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Foods High in Folic Acid

Folic acid, also known as folate or vitamin B9, is a water-soluble vitamin in the eight-member vitamin B complex. According to the Ohio State University Extension, folic acid is involved in the production of new red blood cells, metabolism of proteins, and the metabolism of DNA. The Harvard School of Public Health reports that when it is adequately consumed during early pregnancy, folic acid is also effective at preventing birth defects.

According to the Linus Pauling Institute at Oregon State University, the recommended daily intake of folic acid is as follows: 400 micrograms per day for adults, 600 micrograms per day for pregnant women, and 500 micrograms per day for breast-feeding women. While there are no problems associated with high dietary consumption of folic acid, when intake from supplements exceeds 1,000 micrograms per day, it can cause stomach discomfort and diarrhea. As such, it is best to eat a diet rich in foods high in folic acid including certain vegetables, fruits, and grains.

Vegetables and fruits:

Various vegetables are the best foods high in folic acid. Green and leafy vegetables including spinach, lettuce, broccoli asparagus, and artichokes are great sources of folic acid. Sweet peppers, peas, beats, and lentils provide high amounts of the vitamin as well. Soybeans, navy beans, lima beans, pinto beans, and just about all varieties of beans typically contain about one third of the daily requirement of folic acid per serving. Among fruits, oranges, strawberries, and melons are the best sources of vitamin B9. The average orange contains about 50 micrograms of folate.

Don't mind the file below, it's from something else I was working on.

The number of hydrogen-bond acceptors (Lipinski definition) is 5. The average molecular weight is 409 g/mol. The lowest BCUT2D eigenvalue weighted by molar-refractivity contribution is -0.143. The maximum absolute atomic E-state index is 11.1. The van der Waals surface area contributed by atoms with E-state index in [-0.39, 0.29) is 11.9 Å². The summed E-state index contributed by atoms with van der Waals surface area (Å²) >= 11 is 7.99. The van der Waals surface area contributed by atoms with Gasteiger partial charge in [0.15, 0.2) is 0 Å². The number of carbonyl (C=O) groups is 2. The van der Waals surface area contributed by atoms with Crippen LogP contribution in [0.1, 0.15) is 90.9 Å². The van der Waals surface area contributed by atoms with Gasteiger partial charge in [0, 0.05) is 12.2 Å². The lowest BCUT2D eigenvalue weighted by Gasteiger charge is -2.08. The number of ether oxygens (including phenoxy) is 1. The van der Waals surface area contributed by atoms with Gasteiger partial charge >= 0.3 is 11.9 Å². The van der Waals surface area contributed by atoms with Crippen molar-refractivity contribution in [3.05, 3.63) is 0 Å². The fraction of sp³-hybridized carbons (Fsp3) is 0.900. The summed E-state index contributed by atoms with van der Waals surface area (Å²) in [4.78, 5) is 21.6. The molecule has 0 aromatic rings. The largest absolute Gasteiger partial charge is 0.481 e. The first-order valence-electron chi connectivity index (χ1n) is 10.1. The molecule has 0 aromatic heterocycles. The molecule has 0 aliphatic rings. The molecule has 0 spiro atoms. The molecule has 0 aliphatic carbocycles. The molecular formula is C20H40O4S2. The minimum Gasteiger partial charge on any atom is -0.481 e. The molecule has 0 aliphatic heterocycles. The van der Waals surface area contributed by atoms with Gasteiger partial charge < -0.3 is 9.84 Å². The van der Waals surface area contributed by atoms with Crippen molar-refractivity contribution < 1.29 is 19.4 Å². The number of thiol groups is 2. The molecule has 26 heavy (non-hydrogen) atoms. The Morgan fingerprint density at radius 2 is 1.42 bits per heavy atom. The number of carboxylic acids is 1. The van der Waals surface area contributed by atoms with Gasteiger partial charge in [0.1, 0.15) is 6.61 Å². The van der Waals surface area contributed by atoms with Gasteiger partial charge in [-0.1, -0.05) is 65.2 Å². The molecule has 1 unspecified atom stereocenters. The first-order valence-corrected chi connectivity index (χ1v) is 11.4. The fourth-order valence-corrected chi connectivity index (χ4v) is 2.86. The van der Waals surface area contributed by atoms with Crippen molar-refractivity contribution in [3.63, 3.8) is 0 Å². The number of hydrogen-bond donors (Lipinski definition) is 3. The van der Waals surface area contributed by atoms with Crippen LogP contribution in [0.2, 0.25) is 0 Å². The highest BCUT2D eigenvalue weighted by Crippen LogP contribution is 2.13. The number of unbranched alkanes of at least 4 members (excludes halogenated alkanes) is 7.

Nuts, grains, and breads:

The second best group of foods high in folic acid is nuts and grains. Hazelnuts, chestnuts, and various other nuts contain about a tenth of the recommended daily intake of folic acid per ounce. An ounce of sunflower seeds contains about ten percent of the daily intake as well. Many brands of bread, pasta, noodles, and rice are fortified with moderate amounts of folic acid. Breakfast cereals fortified with vitamins including folic acid contain some of the highest concentrations, containing between 25 and 100 percent of the recommended daily intake.

Meat, eggs, and other foods:

The final and least rich group of foods high in folic acid is meat and fish. Animal livers contain the highest concentrations of the vitamin among meat products, some of which contain even more than a whole day’s worth of folate. A single egg contains about 25 micrograms of vitamin B9.

Folic acid (vitamin B9) is a water-soluble vitamin, meaning the body requires a steady intake of the vitamin. As it is involved in a variety of important functions including the production of new red blood cells, it is important to have a diet with plenty of foods high in folic acid.